secret agent nurse: for king and country

…Though his one fact-finding sortie behind enemy lines was a failure that ended in his capture and hanging, Nathan Hale remains America’s favorite spy, largely because of the words he is said to have uttered just before dying: “I only regret that I have but one life to lose for my country.” But Hale’s country has no corner, of course, on patriotic spies.

A classic example of the genus was a Flemish woman named Marthe Cnockaert, who worked for British intelligence in German-occupied Belgium in World War One- while working for another, quite different job for the Germans. As Winston Churchill admiringly summed up her career by mentioning that she was such a proficient spy that she was actually awarded the German Iron Cross.

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Caught at last, she was condemned to be shot, but because of her hospital work her sentence was commuted to life imprisonment. So Marthe Cnockaert, unlike Nathan Hale, did not die for her country. Indeed, with the victory of the Allies, she was set free- and promptly married a British officer who had been among Belgium’ liberators. The German decorated nurse was subsequently decorated as a spy by Britain, France, and Belgium. No wonder her memoirs end on a cheery note: ” for me..the war brought happiness.”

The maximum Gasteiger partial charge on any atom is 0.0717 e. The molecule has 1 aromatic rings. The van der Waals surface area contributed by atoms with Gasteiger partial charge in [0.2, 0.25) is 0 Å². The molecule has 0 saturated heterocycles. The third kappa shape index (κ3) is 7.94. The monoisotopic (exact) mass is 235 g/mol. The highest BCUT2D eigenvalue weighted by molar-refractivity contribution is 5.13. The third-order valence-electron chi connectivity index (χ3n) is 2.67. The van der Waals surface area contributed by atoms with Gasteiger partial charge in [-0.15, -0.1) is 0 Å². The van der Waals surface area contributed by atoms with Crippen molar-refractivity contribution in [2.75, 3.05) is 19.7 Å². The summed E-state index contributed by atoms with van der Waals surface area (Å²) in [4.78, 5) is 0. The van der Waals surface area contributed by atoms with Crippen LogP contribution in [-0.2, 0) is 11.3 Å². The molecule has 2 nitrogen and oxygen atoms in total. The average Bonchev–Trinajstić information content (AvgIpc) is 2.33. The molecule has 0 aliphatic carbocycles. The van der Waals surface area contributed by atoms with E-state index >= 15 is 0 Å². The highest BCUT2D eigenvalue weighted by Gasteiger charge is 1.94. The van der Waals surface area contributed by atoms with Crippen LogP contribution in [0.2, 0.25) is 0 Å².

(see link at end)…After German troops razed her small Belgian village in 1914, 22-year-old Marthe Cnockaert remained sympathetic to the Allies but desperate for work to support her family. She took a job at a makeshift hospital for wounded German soldiers, earning the German Iron Cross for her medical service. When a neighbor approached her about spying for the British, Cnockaert initially hesitated but soon embraced her covert role. For two years she coaxed German officers into casually spilling military secrets, which she promptly passed on to other undercover agents. But that wasn’t all: The demure nurse also arranged the murder of a German who wanted her to inform on the British, blew up a German ammunitions depot, directed airplane strikes and helped POWs escape—all while struggling with the guilt of endangering the injured men she’d treated. Imprisoned for two years after the Germans caught wind of her extracurricular activities, Cnockaert was later honored by Winston Churchill and wrote a book about her wartime experiences. Read More:

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